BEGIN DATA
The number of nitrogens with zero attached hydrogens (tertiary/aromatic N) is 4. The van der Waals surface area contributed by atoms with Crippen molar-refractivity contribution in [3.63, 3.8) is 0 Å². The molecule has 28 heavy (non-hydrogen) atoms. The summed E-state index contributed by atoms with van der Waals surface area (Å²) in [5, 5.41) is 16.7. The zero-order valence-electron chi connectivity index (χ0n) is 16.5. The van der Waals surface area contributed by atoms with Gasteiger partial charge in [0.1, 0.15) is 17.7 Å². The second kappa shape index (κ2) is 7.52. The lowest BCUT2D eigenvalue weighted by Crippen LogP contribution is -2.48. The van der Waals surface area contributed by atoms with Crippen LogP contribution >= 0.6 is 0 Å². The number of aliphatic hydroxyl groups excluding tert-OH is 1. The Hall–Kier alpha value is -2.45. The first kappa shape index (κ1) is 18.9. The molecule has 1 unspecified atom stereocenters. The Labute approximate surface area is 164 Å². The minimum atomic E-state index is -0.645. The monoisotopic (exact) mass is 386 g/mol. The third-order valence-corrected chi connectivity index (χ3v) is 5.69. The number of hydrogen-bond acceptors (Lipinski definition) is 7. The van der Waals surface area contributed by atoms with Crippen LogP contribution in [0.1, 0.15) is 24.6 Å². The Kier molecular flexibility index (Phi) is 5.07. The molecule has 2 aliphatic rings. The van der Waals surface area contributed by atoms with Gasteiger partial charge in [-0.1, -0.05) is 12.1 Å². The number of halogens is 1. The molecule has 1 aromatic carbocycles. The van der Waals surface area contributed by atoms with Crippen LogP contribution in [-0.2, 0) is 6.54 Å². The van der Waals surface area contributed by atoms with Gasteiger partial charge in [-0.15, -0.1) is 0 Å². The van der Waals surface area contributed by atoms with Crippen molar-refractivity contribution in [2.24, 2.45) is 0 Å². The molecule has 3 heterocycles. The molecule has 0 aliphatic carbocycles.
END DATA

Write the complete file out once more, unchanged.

The number of nitrogens with zero attached hydrogens (tertiary/aromatic N) is 4. The van der Waals surface area contributed by atoms with Crippen molar-refractivity contribution in [3.63, 3.8) is 0 Å². The molecule has 28 heavy (non-hydrogen) atoms. The summed E-state index contributed by atoms with van der Waals surface area (Å²) in [5, 5.41) is 16.7. The zero-order valence-electron chi connectivity index (χ0n) is 16.5. The van der Waals surface area contributed by atoms with Gasteiger partial charge in [0.1, 0.15) is 17.7 Å². The second kappa shape index (κ2) is 7.52. The lowest BCUT2D eigenvalue weighted by Crippen LogP contribution is -2.48. The van der Waals surface area contributed by atoms with Crippen LogP contribution >= 0.6 is 0 Å². The number of aliphatic hydroxyl groups excluding tert-OH is 1. The Hall–Kier alpha value is -2.45. The first kappa shape index (κ1) is 18.9. The molecule has 1 unspecified atom stereocenters. The Labute approximate surface area is 164 Å². The minimum atomic E-state index is -0.645. The monoisotopic (exact) mass is 386 g/mol. The third-order valence-corrected chi connectivity index (χ3v) is 5.69. The number of hydrogen-bond acceptors (Lipinski definition) is 7. The van der Waals surface area contributed by atoms with Crippen LogP contribution in [0.1, 0.15) is 24.6 Å². The Kier molecular flexibility index (Phi) is 5.07. The molecule has 2 aliphatic rings. The van der Waals surface area contributed by atoms with Gasteiger partial charge in [-0.1, -0.05) is 12.1 Å². The number of halogens is 1. The molecule has 1 aromatic carbocycles. The van der Waals surface area contributed by atoms with Crippen LogP contribution in [-0.2, 0) is 6.54 Å². The van der Waals surface area contributed by atoms with Gasteiger partial charge in [-0.15, -0.1) is 0 Å². The van der Waals surface area contributed by atoms with Crippen molar-refractivity contribution in [2.24, 2.45) is 0 Å². The molecule has 3 heterocycles. The molecule has 0 aliphatic carbocycles.